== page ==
Supply the same appropriate client license key.
Open the Options panel using the button in the upper right and choose the Deployment Mode tab.
- Choose Team - Client.
Enter the hostname or IP address of the server and the Server Password that you configured on the Server. Press the Test Connection button to ensure that the client can connect to the Server.
You will be prompted to confirm the TLS certificate that was received from the server. Compare the value displayed with the value on the Server, which you can get from the Options panel on the Server.
Press OK and Cyber Triage® will restart.
9.7. Team General Information¶
This section outlines general information for using Cyber Triage® Team:
Any client can open any session, even if it did not create the session.
Some functionality is currently more limited in a client-server deployment, such as the ability to cancel collections and malware analysis.
9.8. Configuring the Server to Run as a Service¶
You can also run the Team Server as a Windows service, which ensures that it runs when the computer starts and does not require a user to be always logged in.
You need to run the service as a user account because the user must login to configure the Server.
To make changes to the Server, you will need to stop the service, launch Cyber Triage® as a user to make changes via the Options panel, close Cyber Triage®, and then start the service back up again.
9.8.2. Service Installation Instructions¶
- Stop and uninstall an existing Cyber Triage® service by opening a command prompt (with Admin priveledges) and running:
Install and configure the Server using the steps outlined in Configuring The Cyber Triage Server. Also configure settings such as NSRL and Yara.
After the server is configured, close the application. Ensure that you do the configuration while logged in under the account that the service will run as. Otherwise, the configuration settings will not be available to the service.
- In a Admin command prompt, change to the new Cyber Triage® folder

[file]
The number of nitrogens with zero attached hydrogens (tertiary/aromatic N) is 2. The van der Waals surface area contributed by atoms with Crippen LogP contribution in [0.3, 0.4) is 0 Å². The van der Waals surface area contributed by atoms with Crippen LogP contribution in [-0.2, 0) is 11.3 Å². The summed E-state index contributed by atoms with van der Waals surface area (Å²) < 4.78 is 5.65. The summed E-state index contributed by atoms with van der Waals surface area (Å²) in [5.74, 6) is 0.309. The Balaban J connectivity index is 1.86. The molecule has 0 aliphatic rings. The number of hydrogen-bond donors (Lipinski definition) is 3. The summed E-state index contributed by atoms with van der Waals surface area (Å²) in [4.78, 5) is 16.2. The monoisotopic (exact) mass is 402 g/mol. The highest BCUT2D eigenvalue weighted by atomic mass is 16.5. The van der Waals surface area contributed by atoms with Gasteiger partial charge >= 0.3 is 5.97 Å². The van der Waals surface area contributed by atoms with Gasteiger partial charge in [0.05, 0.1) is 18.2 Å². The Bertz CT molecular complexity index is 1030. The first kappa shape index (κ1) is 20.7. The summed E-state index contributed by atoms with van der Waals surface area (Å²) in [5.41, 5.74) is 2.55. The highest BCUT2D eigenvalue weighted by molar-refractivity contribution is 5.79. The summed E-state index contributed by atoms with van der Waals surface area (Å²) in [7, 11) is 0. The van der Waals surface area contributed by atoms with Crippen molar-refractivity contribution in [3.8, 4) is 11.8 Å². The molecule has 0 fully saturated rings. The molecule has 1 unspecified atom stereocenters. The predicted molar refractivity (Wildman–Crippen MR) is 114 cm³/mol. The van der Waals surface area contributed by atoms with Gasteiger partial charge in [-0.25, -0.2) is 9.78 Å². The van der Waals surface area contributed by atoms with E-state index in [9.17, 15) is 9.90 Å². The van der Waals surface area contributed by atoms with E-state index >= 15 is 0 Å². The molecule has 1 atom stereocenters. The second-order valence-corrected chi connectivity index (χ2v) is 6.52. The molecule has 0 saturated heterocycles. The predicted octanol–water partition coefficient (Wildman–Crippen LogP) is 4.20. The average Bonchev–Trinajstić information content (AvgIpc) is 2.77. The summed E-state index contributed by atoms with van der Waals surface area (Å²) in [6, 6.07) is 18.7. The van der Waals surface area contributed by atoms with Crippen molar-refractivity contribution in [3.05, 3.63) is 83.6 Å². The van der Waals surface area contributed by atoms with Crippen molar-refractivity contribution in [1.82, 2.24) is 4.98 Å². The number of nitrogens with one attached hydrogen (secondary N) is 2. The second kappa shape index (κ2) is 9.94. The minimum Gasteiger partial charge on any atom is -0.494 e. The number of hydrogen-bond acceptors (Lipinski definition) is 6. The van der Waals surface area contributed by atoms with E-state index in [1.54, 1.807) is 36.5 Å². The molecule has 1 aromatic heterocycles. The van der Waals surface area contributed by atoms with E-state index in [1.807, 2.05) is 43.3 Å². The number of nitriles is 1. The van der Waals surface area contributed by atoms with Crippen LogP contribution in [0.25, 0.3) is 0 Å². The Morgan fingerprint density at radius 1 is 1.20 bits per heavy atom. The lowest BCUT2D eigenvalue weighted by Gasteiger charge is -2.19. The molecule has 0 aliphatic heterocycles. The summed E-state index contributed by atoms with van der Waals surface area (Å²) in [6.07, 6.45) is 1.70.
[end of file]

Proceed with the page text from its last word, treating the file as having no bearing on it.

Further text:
cd C:\Program Files\Cyber Triage-3.0.0\cybertriage\service
- Install the service by running:
- Launch the Cyber Triage® Service Manager from the command prompt by typing:
- Configure the user account via the Windows Service Manager after CyberTriageService.exe has created the service. This should be the same user account that was used to configure Cyber Triage®.
Either restart the server so that the service starts or press Start on the General Tab.
9.8.3. Verifying The Service¶
You can get basic status of the service by pointing a web browser at: https://SERVER_HOST_NAME:9443/api/admin/service-status
9.8.4. Making Changes to Service¶
To make configuration changes, you will need to stop the service, launch Cyber Triage®, make your changes, close the application, and then start the service again.
9.9. Configuring the Team-specific Features¶
9.9.1. Allow Collection Tool To Initiate Collections¶
By default, Cyber Triage listens for network connections only when initiated by a user. The Team Server can be configured to always listen for connections. Any connection without the secret key will be dropped.
This feature is useful when deploying the Collection Tool via EDR or other IT infrastructure.
To enable this feature, go to the “Deployment Mode” section of the options panel (on the server) and enable “Allow collections to be automatically created by collection tool”.
Choose the default malware scan settings and record the “key”. You’ll need that when you start the collections.
Refer to Deploy via EDR, PowerShell, WMI, etc. for steps on launching the Collection Tool.